This book is a Melville House title that I picked up while I was in New York interning for them. I haven’t had it for very long, and I’m not sure why I picked it to read next. It’s just such a nice little book. It’s a lovely glossy hardback, which reminds me a little bit of the Ladybird series of books I used to read over and over again as a child. The story itself lends itself to this kind of interpretation too, I think, as it’s very simple and sweetly told. The ones I used to read were the ones adapted from the Disney films like Cinderella, Beauty and the Beast, and The Little Mermaid, and The Beaufort Diaries is also like a fairytale in many respects.
Beaufort, a polar bear, becomes separated from his mother on the ice and decides to take his chances heading south towards Hollywood, where he has dreams of making it as a big star. When he gets there, he finds that reality is harder than he anticipated, however with a stroke of luck lands a role in a movie starring Leonardo DiCaprio. The rest of Beaufort’s journey comprises of classic coming of age stuff – coming to Hollywood, making it big, falling hard and then: redemption. These events are also layered with really subtle explorations of climate change – (Beaufort is forced to drift away form his homeland, and ends up starring in a film called ‘Separation of Oil and State’.)
It’s a very funny and sweet book. Beaufort’s rites of passage such as his first drugs binge, or becoming ‘cuntstruck’ by a supermodel, are told with earnestness, and the fact that he is a polar bear is inconsequential. Also funny is the use of ‘real’ people like Leonardo DiCaprio. Maybe it’s something I haven’t noticed, but T Cooper seems to be part of a canon of authors including Tao Lin (and others, I’m sure), who use ‘real’ people in their novels. Usually they are celebrities, and the authors make no claims that their characters are behaving in the same way the ‘real’ person would behave. The use of celebrity names is interesting: it’s not a sales tactic, but I’m not sure it adds anything to the story other than to ground it into its Hollywood framework. In the instance of The Beaufort Diaries, I like it; the contrast between the names of real people, versus the absurdity of a polar bear being the main character feels kind of appropriate, not to mention hilarious.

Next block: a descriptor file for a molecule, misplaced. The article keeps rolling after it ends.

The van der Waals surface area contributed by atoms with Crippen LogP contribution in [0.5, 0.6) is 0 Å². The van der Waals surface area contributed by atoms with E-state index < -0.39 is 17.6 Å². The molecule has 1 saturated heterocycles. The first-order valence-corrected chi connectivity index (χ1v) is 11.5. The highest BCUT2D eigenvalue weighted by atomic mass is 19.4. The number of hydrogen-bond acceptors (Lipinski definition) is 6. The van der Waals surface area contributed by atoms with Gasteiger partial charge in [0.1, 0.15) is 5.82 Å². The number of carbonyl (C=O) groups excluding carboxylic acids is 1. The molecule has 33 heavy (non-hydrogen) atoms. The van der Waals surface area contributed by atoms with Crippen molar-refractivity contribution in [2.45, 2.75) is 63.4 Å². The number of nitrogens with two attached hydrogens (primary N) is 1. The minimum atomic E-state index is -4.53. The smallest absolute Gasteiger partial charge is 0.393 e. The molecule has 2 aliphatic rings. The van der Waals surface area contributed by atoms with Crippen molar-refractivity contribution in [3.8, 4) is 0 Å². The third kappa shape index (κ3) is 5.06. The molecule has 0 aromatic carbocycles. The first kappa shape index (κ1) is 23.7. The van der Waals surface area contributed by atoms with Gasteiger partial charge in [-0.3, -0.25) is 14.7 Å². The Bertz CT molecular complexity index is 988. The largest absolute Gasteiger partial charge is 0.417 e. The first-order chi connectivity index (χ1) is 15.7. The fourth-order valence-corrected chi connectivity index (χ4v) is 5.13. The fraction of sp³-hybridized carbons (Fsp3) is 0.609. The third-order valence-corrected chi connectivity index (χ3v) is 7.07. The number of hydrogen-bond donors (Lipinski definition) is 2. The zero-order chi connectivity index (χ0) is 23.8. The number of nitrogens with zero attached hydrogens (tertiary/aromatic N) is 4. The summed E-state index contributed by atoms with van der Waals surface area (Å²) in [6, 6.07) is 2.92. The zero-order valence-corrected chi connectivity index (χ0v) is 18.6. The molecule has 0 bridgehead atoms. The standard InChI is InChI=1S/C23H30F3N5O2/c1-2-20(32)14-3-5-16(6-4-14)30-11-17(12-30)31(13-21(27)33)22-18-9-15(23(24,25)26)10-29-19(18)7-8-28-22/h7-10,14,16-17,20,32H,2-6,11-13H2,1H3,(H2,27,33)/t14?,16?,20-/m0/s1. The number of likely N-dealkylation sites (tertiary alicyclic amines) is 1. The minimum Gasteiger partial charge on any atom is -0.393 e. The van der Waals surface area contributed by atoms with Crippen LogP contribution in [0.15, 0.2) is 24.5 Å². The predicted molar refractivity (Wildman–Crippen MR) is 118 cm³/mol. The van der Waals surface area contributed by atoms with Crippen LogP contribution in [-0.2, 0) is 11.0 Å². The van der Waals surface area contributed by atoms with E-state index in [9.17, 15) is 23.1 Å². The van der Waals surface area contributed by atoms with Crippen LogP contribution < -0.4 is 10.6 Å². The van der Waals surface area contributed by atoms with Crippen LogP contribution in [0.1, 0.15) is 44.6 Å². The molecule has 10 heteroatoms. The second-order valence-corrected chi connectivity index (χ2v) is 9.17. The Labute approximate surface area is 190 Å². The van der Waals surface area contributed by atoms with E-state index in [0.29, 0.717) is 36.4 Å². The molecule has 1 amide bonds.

As I said, the book itself is a lovely little thing. It’s peppered with full-page illustrations from Alex Petrowsky whose work I’m not familiar with, but his illustrations are a really cool layering of mixed media (usually photographs) with his own illustrations over the top, which works really well with the feel of the novel itself. In the end, I think I ended up feeling a similar way about Fup and All My Friends Are Superheroes. A sweet, short and pretty little book that makes a great gift for any occasion.
Next, I'm going to be reading The Diving Bell and the Butterfly by Jean-Dominique Bauby before I tackle Tree of Codes. I think for that one, I'd also like to read the novel it's 'carved' from, which is Street of Crocodiles by Bruno Schulz.